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Earlier today I was working on mode utilizations, and as I was making a circle of fifths, here's what I got:

  • C Ionian mode: C - F - Bdim - Em - Am - Dm - G - C (I - IV - viio - iii - vi - ii - V - I)
  • D Dorian mode: Dm - G - C - F - Bdim - Em - Am - Dm (i - IV - VII - III - vio - ii - v - i)
  • E Phrygian mode: Em - Am - Dm - G - C - F - F7(b5) - Em (i - iv - vii - III - VI - II - Fr. 6/i - i)
  • F Lydian mode: F - Bdim - Em - Am - Dm - G - C - F (I - ivo - vii - iii - vi - II - V - I)
  • G Mixolydian mode: G - C - F - Bdim - Em - Am - Dm - G (I - IV - VII - iiio - vi - ii - v - I)
  • A Aeolian mode: Am - Dm - G - C - F - Bdim - Em - Am (i - iv - VII - III - VI - iio - v - i)
  • B Locrian mode: Bm(no5) - Em - Am - Dm - G - C - C7(no5) - Bm(no5) (i(no5) - iv - vii - iii - VI - II - It. 6/i - i(no5))
  • C Ionian mode: C - F - Bdim - Em - Am - Dm - G - C (I - IV - viio - iii - vi - ii - V - I)

Like this:

Is this practical?


However, I think I have heard that circle of fifths progressions are basically tonal and not modal. Are they practical for modes or not?

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    Write the list in a circle, and you'll see that each list starts on a different part of that circle. All you've done is repeat the pattern (with a couple of spurious chords). C Ionian has the same stuff as D Dorian, E Phrygian, F Lydian, etc. – Tim Jun 14 at 8:56
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    E Phrygian with F7b5. And a dom 7 chord isn't the same as a Fr/ItGer6th. And Locrian doesn't work too well in this (or many other) situation. – Tim Jun 14 at 12:45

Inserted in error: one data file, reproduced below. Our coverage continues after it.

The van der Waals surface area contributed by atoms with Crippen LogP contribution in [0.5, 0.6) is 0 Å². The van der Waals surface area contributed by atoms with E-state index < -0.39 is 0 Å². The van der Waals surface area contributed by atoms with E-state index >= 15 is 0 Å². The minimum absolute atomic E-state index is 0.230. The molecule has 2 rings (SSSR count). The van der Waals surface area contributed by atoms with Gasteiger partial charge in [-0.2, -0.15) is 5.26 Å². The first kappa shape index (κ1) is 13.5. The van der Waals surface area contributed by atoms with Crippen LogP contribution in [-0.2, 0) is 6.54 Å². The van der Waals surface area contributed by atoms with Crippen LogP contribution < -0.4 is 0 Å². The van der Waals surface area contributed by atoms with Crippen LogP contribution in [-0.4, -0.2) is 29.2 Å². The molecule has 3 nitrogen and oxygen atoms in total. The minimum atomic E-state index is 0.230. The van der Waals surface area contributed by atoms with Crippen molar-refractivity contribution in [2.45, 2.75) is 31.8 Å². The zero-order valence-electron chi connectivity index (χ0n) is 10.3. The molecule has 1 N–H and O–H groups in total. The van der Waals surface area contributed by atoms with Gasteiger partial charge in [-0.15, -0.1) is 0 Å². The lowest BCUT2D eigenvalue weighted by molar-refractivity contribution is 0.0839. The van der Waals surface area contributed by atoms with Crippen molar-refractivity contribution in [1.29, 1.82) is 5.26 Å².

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    What do you mean by practical? Are you doing composition, or analysis of existing music? – benwiggy Jun 14 at 16:26
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    What makes a sequence of chords practical? Do you like the way it sounds? If you do, what could be more practical? – David R. Polk Jun 15 at 7:15
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    In historical use such progressions would have had more chromatic alteration (for example, a raised leading tone on the penultimate chord whenever it has a minor third, for example in the Dorian). These chromatic alterations were a big part of what led to the development of tonal music. I suspect that illustrating that is one of the points of doing an exercise like this. – phoog Jun 15 at 19:46
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I would say that a circle of fifths progression in modal music is just as practical, or impractical, as in tonal music. The effect of motion is similar, and runs the same risk of getting boring if carried too far.

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